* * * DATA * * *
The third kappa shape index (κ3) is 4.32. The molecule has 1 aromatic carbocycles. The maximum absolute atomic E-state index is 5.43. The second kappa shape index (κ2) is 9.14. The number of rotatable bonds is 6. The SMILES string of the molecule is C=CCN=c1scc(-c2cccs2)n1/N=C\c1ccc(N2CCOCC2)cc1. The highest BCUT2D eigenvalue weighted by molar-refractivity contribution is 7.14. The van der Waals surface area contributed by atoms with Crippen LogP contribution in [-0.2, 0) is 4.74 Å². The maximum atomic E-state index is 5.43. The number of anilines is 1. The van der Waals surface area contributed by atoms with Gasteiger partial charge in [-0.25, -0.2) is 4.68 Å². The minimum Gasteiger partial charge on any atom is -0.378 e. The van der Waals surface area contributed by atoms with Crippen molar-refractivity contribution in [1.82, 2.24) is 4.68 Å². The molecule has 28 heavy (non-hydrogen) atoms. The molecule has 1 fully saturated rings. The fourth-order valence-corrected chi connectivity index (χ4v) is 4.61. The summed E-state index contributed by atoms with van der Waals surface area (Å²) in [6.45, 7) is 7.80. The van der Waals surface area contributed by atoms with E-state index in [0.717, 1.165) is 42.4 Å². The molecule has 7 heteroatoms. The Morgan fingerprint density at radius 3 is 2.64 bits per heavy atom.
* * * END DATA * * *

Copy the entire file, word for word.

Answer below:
The third kappa shape index (κ3) is 4.32. The molecule has 1 aromatic carbocycles. The maximum absolute atomic E-state index is 5.43. The second kappa shape index (κ2) is 9.14. The number of rotatable bonds is 6. The SMILES string of the molecule is C=CCN=c1scc(-c2cccs2)n1/N=C\c1ccc(N2CCOCC2)cc1. The highest BCUT2D eigenvalue weighted by molar-refractivity contribution is 7.14. The van der Waals surface area contributed by atoms with Crippen LogP contribution in [-0.2, 0) is 4.74 Å². The maximum atomic E-state index is 5.43. The number of anilines is 1. The van der Waals surface area contributed by atoms with Gasteiger partial charge in [-0.25, -0.2) is 4.68 Å². The minimum Gasteiger partial charge on any atom is -0.378 e. The van der Waals surface area contributed by atoms with Crippen molar-refractivity contribution in [1.82, 2.24) is 4.68 Å². The molecule has 28 heavy (non-hydrogen) atoms. The molecule has 1 fully saturated rings. The fourth-order valence-corrected chi connectivity index (χ4v) is 4.61. The summed E-state index contributed by atoms with van der Waals surface area (Å²) in [6.45, 7) is 7.80. The van der Waals surface area contributed by atoms with E-state index in [0.717, 1.165) is 42.4 Å². The molecule has 7 heteroatoms. The Morgan fingerprint density at radius 3 is 2.64 bits per heavy atom.